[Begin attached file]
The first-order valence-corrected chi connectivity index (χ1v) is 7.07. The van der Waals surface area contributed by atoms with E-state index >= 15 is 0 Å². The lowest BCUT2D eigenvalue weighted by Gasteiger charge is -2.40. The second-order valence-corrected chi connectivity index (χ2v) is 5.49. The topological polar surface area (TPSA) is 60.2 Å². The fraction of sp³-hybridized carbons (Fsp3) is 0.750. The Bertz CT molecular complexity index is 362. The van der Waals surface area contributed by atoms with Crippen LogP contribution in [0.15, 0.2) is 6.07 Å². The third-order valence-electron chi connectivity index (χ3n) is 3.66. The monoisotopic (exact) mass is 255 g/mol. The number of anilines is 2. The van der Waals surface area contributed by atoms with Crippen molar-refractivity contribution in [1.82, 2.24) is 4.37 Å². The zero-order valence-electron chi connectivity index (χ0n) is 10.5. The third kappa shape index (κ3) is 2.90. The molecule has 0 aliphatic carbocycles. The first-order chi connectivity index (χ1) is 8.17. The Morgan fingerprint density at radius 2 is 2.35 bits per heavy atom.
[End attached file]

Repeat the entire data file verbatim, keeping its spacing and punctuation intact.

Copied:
The first-order valence-corrected chi connectivity index (χ1v) is 7.07. The van der Waals surface area contributed by atoms with E-state index >= 15 is 0 Å². The lowest BCUT2D eigenvalue weighted by Gasteiger charge is -2.40. The second-order valence-corrected chi connectivity index (χ2v) is 5.49. The topological polar surface area (TPSA) is 60.2 Å². The fraction of sp³-hybridized carbons (Fsp3) is 0.750. The Bertz CT molecular complexity index is 362. The van der Waals surface area contributed by atoms with Crippen LogP contribution in [0.15, 0.2) is 6.07 Å². The third-order valence-electron chi connectivity index (χ3n) is 3.66. The monoisotopic (exact) mass is 255 g/mol. The number of anilines is 2. The van der Waals surface area contributed by atoms with Crippen molar-refractivity contribution in [1.82, 2.24) is 4.37 Å². The zero-order valence-electron chi connectivity index (χ0n) is 10.5. The third kappa shape index (κ3) is 2.90. The molecule has 0 aliphatic carbocycles. The first-order chi connectivity index (χ1) is 8.17. The Morgan fingerprint density at radius 2 is 2.35 bits per heavy atom.